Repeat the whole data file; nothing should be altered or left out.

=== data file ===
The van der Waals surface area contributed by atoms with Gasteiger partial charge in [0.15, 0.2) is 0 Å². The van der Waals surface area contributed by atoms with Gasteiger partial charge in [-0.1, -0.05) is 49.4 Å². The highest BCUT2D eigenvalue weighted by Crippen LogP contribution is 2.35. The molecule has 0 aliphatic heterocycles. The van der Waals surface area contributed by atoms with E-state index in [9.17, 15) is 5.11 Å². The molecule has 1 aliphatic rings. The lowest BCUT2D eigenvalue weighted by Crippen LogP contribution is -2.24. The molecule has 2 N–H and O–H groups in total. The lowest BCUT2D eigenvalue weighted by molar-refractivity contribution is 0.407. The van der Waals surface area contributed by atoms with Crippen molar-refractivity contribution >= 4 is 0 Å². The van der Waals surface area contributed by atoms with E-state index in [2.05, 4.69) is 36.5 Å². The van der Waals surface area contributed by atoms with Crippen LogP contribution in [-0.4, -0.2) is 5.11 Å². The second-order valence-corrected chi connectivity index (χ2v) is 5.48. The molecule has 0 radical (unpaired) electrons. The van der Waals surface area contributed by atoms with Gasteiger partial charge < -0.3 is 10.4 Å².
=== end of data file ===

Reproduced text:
The van der Waals surface area contributed by atoms with Gasteiger partial charge in [0.15, 0.2) is 0 Å². The van der Waals surface area contributed by atoms with Gasteiger partial charge in [-0.1, -0.05) is 49.4 Å². The highest BCUT2D eigenvalue weighted by Crippen LogP contribution is 2.35. The molecule has 0 aliphatic heterocycles. The van der Waals surface area contributed by atoms with E-state index in [9.17, 15) is 5.11 Å². The molecule has 1 aliphatic rings. The lowest BCUT2D eigenvalue weighted by Crippen LogP contribution is -2.24. The molecule has 2 N–H and O–H groups in total. The lowest BCUT2D eigenvalue weighted by molar-refractivity contribution is 0.407. The van der Waals surface area contributed by atoms with Crippen molar-refractivity contribution >= 4 is 0 Å². The van der Waals surface area contributed by atoms with E-state index in [2.05, 4.69) is 36.5 Å². The van der Waals surface area contributed by atoms with Crippen LogP contribution in [-0.4, -0.2) is 5.11 Å². The second-order valence-corrected chi connectivity index (χ2v) is 5.48. The molecule has 0 radical (unpaired) electrons. The van der Waals surface area contributed by atoms with Gasteiger partial charge < -0.3 is 10.4 Å².